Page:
Martin Lee is the founder of Hong Kong’s Democratic Party.
For generations, Hong Kong has been a safe harbor from the chaos of Communist China.
Yet in January 2017, Chinese Canadian billionaire businessman Xiao Jianhua was abducted in Hong Kong from the Four Seasons Hotel by mainland agents, spirited off to China and not seen since. In 2015, five Hong Kong publishers vanished. One of them, Lam Wing-kee, recalled how he was kidnapped and forced to make a televised confession. “I also want to tell the whole world,” Lam said after escaping. “This isn’t about me, this isn’t about a bookstore. This is about everyone.” He was right.
Why were these people abducted? Because there is no extradition law between Hong Kong and China. There is no extradition law because there is no rule of law in China, where the Chinese Communist Party dictates who is innocent and who is guilty. For the same reason, the United States has no extradition arrangements with China (though it does with Hong Kong).
The Hong Kong government is poised to pass an extradition law that will legalize such kidnappings and threatens to destroy Hong Kong’s free society. If the United States and other governments around the world don’t act immediately to pressure Beijing and Hong Kong to withdraw the changes, the law could be rubber-stamped into effect as early as next week.
The law will allow Hong Kong’s Chief Executive Carrie Lam, who has shown no independence from Beijing, to transfer anyone at China’s request. All that will be needed to set the process in motion is a simple affidavit that a “crime” of some kind has happened. Needless to say, this is a mockery of the rule of law.
In April, 130,000 Hong Kong citizens turned out in our city’s narrow streets to oppose extradition to China. But public opinion can’t stop this law.
Over the past few years, Beijing disqualified six elected Hong Kong pro-democracy legislators by bogus means, and it now fully controls the legislature. Despite efforts by democratically elected legislators — including unprecedented fisticuffs in the Legislative Council last Saturday — the Hong Kong government has the votes to pass the extradition law quickly.
The United States has a special interest in blocking this law — and indeed may be Beijing’s special target of the law. There are about 85,000 U.S. citizens living or working in Hong Kong, which for decades has been their safe harbor for those operating in greater China — teachers and preachers, as well as executives of 1,300 U.S. companies in Hong Kong, including financial services firms and technology giants such as Google.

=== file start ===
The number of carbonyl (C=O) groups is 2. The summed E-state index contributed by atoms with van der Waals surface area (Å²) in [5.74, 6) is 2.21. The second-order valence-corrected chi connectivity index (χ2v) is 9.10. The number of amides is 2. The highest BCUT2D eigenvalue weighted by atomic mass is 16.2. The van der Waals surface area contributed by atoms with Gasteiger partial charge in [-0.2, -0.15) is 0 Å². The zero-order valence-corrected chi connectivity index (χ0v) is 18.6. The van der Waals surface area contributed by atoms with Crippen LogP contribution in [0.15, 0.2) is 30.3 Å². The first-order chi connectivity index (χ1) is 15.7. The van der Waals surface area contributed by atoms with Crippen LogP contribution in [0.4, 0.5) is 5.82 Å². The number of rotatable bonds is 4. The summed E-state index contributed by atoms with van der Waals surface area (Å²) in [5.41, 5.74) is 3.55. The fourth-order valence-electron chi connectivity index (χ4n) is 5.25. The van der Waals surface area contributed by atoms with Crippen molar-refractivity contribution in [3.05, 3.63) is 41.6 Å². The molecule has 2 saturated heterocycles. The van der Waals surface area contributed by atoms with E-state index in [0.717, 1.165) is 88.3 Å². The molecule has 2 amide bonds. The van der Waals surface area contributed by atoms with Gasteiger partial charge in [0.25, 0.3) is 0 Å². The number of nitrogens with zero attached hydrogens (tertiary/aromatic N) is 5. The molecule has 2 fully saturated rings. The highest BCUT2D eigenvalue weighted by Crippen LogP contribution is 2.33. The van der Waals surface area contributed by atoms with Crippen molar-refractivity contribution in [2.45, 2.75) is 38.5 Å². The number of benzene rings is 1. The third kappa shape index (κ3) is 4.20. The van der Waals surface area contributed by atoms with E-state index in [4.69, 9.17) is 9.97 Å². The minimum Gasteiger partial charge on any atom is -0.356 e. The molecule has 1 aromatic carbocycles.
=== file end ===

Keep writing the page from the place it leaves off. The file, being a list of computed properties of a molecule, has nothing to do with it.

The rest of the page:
Beijing could extradite Americans in Hong Kong on trumped-up charges as a way to extract company trade secrets, software and other intellectual property. Americans either residing in Hong Kong or visiting Hong Kong could end up jailed in China.
The American Chamber of Commerce in Hong Kong strongly objected to the proposed extradition law, citing “grave concerns” about the absence of the rule of law in China. The U.S.-China Economic and Security Review Commission, a group that advises Congress, says the change in extradition law “could pose significant risk to U.S. national security and economic interests in the territory,” allowing “Beijing to pressure the Hong Kong government to extradite U.S. citizens under false pretenses.” The commission noted that U.S. Navy personnel could be at risk during routine port calls in Hong Kong’s deep harbor.
The heart of this crisis is that Beijing views extradition as a political tool — not as a legal matter. In the case of Canada’s arrest of the chief financial officer of mainland telecommunications giant Huawei, Beijing objects to Canada extraditing the accused to the United States to face charges. Characteristically, the Chinese government is treating the case as a matter of international politics, not extradition law.
The Hong Kong government claims it is rushing through changes in extradition to close a so-called legal loophole — but this supposed loophole has existed for more than two decades. The loophole is no threat to Hong Kong freedoms, whereas the proposed amendments to the extradition law certainly are.
By demanding this law, Beijing violates the spirit of the 1984 Sino-British Joint Declaration, with its “one country, two systems” pledge that Hong Kong would not be forced to adopt Communist laws and systems and could remain an international city safeguarded by the rule of law.
Hong Kong became a world-class city in part because of the trade that flows through our harbor. If this extradition law is passed, Americans, Canadians and many other nationalities could become potential hostages to extradition claims driven by the political agenda of Beijing.
The time for the world to act to protect Hong Kong’s free society and legal system is now — not when Hong Kong people and others are taken to be jailed in China.